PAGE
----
A Tenther’s Guide to the Fiscal Cliff

Watching Republicans and Democrats squabble over the so-called fiscal cliff is like watching a duo of burglars arguing over who keeps your flat screen television. No matter which party prevails, you lose.

Tenthers, as a class, tend to be more pre-occupied with the liberty cliff, whose precipitous incline we fell off long ago. The other various cliffs – fiscal, debt, tax policy, entitlements – are really just the jagged rocks we’ve met on the way down. Which is why Tenthers tend not to wade into the whole fiscal cliff debate. If your causes are liberty, constitutional rule of law and sound currency, then it seems downright silly to sweat the details of how much the federal government should raise the debt ceiling to pay for foreign wars, Obamaphones and highways named after U.S. Senators.

Consider the numbers. The federal government now spends $3,800,000,000,000.00 per year. Various taxes supply about $2,900,000,000,000.00 of that amount. The free ride component – the annual deficit – has now accrued to a staggering $16,000,000,000,000.00 in national debt.

Faced with these appalling details, the Democrats (and Paul Krugman) respond with calls to tax and spend more. Republicans, the supposedly more fiscally continent of the two parties, grumble on about tax increases and then invariably capitulate to more borrowing and spending. And with the deck chairs on the Titanic nicely rearranged, the American people are once again free. By “free” I mean free to watch Dancing with the Stars and Real Housewives of Cleveland while an omnipotent federal government further enslaves us into a highly regulated, pathetically dependent blob of couch potatoes.

So what would a Tenther do? I’m glad you asked!  Here’s 4 steps a Tenther would take:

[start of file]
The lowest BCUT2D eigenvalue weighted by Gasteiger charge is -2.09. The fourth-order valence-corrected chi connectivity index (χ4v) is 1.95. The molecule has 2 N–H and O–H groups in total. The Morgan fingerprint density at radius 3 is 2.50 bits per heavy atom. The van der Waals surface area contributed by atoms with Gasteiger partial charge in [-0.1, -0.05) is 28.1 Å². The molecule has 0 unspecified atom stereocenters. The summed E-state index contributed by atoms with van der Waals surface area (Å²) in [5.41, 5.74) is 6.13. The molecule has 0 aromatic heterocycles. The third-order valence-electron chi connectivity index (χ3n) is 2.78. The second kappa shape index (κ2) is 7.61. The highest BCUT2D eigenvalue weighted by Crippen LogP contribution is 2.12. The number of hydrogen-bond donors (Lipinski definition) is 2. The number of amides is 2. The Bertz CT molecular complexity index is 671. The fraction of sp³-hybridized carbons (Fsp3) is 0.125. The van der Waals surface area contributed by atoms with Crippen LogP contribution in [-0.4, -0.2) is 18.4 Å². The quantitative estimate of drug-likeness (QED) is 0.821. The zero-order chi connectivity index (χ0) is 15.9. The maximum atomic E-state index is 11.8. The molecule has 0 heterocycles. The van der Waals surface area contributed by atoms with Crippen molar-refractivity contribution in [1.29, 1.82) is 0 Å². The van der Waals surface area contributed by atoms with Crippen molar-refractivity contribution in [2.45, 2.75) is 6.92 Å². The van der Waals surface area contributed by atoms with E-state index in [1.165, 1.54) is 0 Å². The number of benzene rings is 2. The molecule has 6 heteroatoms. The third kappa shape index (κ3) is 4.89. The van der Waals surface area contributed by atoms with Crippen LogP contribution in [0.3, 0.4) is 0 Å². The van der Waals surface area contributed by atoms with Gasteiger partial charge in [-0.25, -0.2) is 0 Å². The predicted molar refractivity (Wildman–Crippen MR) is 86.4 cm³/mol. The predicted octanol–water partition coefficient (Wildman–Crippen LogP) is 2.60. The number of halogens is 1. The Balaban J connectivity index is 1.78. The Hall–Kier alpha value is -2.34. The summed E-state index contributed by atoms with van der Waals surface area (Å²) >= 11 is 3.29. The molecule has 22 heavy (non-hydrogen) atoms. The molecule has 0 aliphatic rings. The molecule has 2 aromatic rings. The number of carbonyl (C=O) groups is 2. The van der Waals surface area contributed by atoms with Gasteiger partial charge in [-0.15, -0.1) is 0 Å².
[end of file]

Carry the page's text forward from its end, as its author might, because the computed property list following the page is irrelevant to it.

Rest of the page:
Details

No Budget, No Freedom

There are rallying cries from the American revolutionary period which are still axiomatic in American Society. One was apparently coined by Jonathan Mayhew in a 1750 sermon, “Discourse Concerning Unlimited Submission and Non-resistance to the Higher Powers“. It is, “No taxation without representation.” Similarly, James Otis is often credited with the phrase, “Taxation without representation is tyranny.” It is claimed that Otis used this phrase in his legal argument against the Writs of Assistance.

These phrases are unquestionably correct in a free society, but what is it that makes them true? What are the characteristics of taxation without representation that make it tyrannical — and how do these principles apply to today’s American society?

Details

New England Nullification Tradition Marches On

Though many living in New England today might be loathe to admit it, there is a long history of nullification being used in the region to defy unconstitutional federal edicts. This week, the town of Sedgwick, Maine voted to carry on that proud tradition by nullifying certain federal agricultural regulations.

They did so through what might be the most legitimate form of democratic expression left in America: the New England town meeting. (Which have been held in the Sedgwick town hall since 1794.)

According to one report, the residents of Sedgwick voted to enact a law that not only permits

“Sedgwick citizens…to produce, process, sell, purchase, and consume local foods of their choosing,”

but declares that

Details

Why Tenthers are Projected as Extreme and What We can do about It

If our Movement revels in its maverick persona, then, we will remain divisive.  In sports, divisive is fun.   In politics, divisive is fun, but if we are sincere in our desire to win over the population, then, we need to take the sport out of it.